And as I give my attention to this inner change, I must prevent it from being the next "task" that I efficiently work my way through. I'd love to make an inward transformation for peace, for calm, for leisure. I'd like to change my life. I'd like to waste a little time and find it was not wasting at all. I'd like to rest.

Do any of you have similar problems with yourselves? Have you succeeded in changing your habits? Your inner restlessness?


  1. I don't think we change much. I am NOT a doer that way. When I was teaching, I felt responsible so I would NEVER slack off it it affected others, but my basic groove is NOT to go, go, go. Now that I am 58 (such a nice age) I have a hard time with any kind of a crazy-busy life style. I didn't like it that my parents were so busy with politics, church, community doings. I've definitely responded against that and I didn't even run "errands" when the kids were growing up because to me errands meant crazy-busy shuffling about. It sounds like you and Adam are a perfect match and you are a very devoted mother, so whatever you did, it worked! When you were sadder before the NC move, you were not as
    "do-y" so I say that you are HAPPY and when you are happy, you are free to do. YOU are a treasure and God uses us according to His plan.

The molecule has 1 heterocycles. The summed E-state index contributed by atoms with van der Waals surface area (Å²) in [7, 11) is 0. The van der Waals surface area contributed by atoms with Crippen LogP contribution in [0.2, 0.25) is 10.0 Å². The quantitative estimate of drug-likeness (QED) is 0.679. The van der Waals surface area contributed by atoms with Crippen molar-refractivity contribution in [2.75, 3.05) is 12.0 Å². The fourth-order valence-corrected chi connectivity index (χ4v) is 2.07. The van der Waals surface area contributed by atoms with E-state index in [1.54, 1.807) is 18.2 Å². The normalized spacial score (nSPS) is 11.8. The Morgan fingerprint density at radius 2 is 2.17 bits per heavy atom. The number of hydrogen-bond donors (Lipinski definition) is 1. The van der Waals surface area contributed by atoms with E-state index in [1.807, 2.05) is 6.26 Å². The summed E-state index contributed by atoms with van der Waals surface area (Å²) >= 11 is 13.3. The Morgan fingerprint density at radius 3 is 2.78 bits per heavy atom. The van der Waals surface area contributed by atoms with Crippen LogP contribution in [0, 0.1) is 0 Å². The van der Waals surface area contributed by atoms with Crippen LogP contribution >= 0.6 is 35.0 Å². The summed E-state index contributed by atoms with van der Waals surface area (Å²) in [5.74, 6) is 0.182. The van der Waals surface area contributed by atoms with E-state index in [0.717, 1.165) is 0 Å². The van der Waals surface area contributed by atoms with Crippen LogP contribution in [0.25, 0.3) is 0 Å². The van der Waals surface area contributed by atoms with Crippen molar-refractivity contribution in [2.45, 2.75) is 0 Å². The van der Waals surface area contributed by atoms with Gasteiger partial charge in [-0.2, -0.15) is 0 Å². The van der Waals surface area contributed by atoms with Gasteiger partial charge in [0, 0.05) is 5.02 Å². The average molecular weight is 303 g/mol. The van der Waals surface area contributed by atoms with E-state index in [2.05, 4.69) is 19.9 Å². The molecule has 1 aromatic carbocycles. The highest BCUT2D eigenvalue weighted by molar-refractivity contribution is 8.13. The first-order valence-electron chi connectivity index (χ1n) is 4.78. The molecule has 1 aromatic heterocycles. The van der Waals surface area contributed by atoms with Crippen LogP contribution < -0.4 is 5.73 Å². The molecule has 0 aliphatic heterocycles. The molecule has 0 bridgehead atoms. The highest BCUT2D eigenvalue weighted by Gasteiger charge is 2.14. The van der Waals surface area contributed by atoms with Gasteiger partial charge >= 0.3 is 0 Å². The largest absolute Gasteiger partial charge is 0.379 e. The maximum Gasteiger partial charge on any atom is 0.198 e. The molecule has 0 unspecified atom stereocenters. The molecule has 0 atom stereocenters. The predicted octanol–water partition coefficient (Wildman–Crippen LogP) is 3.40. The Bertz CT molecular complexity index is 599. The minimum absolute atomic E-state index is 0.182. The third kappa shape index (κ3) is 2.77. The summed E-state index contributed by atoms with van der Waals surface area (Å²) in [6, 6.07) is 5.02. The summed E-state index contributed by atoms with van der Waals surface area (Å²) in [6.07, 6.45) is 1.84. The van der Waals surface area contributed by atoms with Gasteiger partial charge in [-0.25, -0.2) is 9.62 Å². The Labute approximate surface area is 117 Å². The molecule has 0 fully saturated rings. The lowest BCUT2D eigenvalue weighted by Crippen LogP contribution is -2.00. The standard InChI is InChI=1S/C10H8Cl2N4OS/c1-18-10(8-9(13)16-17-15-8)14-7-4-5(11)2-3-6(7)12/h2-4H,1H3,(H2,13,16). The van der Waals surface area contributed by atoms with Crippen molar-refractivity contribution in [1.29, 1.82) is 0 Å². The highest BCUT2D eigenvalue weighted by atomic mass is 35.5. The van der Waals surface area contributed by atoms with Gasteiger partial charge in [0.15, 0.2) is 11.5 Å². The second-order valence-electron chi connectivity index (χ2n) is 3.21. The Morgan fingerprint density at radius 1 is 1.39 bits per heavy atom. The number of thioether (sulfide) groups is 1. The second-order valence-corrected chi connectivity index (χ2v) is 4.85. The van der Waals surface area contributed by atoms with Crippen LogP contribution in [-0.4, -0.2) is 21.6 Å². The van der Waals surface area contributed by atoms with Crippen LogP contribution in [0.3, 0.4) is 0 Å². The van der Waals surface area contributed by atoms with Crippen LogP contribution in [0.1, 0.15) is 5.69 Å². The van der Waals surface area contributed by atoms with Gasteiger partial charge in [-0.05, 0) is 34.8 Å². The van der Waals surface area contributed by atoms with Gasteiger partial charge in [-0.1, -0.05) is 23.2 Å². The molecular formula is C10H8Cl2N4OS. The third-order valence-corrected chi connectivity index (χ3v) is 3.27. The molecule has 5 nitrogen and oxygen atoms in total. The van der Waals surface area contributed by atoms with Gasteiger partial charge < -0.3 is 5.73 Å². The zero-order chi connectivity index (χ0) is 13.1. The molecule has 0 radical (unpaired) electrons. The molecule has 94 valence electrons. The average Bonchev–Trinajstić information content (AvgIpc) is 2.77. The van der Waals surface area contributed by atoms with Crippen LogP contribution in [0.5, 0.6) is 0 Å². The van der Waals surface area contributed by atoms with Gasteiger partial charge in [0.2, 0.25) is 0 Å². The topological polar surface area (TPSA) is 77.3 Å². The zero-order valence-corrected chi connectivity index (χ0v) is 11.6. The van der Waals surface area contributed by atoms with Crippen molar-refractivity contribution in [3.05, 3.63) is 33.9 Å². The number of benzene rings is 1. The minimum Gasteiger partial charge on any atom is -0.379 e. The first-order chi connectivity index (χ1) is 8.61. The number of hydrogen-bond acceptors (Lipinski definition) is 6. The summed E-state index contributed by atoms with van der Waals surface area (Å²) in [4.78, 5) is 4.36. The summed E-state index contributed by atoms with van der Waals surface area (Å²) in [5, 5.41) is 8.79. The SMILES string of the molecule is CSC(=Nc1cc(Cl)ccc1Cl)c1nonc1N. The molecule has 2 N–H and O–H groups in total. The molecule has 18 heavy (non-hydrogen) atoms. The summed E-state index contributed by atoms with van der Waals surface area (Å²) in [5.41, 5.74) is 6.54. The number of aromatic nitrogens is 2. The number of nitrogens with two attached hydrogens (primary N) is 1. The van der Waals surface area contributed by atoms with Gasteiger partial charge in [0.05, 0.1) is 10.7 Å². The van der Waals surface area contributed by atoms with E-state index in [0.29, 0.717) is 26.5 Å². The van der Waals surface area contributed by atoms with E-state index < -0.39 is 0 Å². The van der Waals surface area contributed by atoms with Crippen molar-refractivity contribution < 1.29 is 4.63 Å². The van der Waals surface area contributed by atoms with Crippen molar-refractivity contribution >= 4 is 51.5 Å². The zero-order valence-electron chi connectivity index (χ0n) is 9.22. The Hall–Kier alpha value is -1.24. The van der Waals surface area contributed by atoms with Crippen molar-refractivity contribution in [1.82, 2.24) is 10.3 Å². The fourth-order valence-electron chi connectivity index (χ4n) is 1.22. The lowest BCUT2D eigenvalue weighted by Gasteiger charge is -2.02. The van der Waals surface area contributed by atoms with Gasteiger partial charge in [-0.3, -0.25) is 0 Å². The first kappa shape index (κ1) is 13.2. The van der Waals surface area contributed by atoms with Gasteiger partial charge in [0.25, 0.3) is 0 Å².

2. I am a doer, but also am a procrastinator, which has gotten worse since losing my dear husband. Life isn't the same 'doing' by yourself. But, I have accomplished quite a bit and that feels good.

    Enjoy your wonderful little farm and I hope Adam will heal up nicely and soon be out working on your land and projects.

    Happy Spring ~ FlowerLady

  3. Hi MK! Your post rings very familiar to me. I am a doer too. I don't feel I've earned my supper if I haven't put in some good, hard work. I like work and I like to accomplish projects, but like you, I tend to hurry through them to get to the next thing. Sometimes it is necessary, but other times, it is not. Like you, I intend to challenge myself to take more time to enjoy and appreciate what I do including the process as well as the results. And I sure do want to stop and smell the roses. Taking those deep breaths and resting is good for the body and soul, I think.

  4. I recognize a lot of that in myself. Always doing things quickly to get on to the next thing. I would love to be more comfortable with just slowing down and enjoying what's around me. I'm also one who loves to sit and contemplate. Then I feel guilty that I'm not doing something! Being by myself, like FlowerLady, I'm not sure who I think is watching me and thinking that I should be doing something, lol. I could slough off all day and nobody would be the wiser. But it's something inside that makes me feel guilty. I'd love to spend more time just in the Lord's presence. Maybe some of that busyness is "someone's" way of keeping me from that goal? (Just speaking of myself!) Yes, it's hard to change at our age. We might have to pick a couple of things to work on and call it good. ;)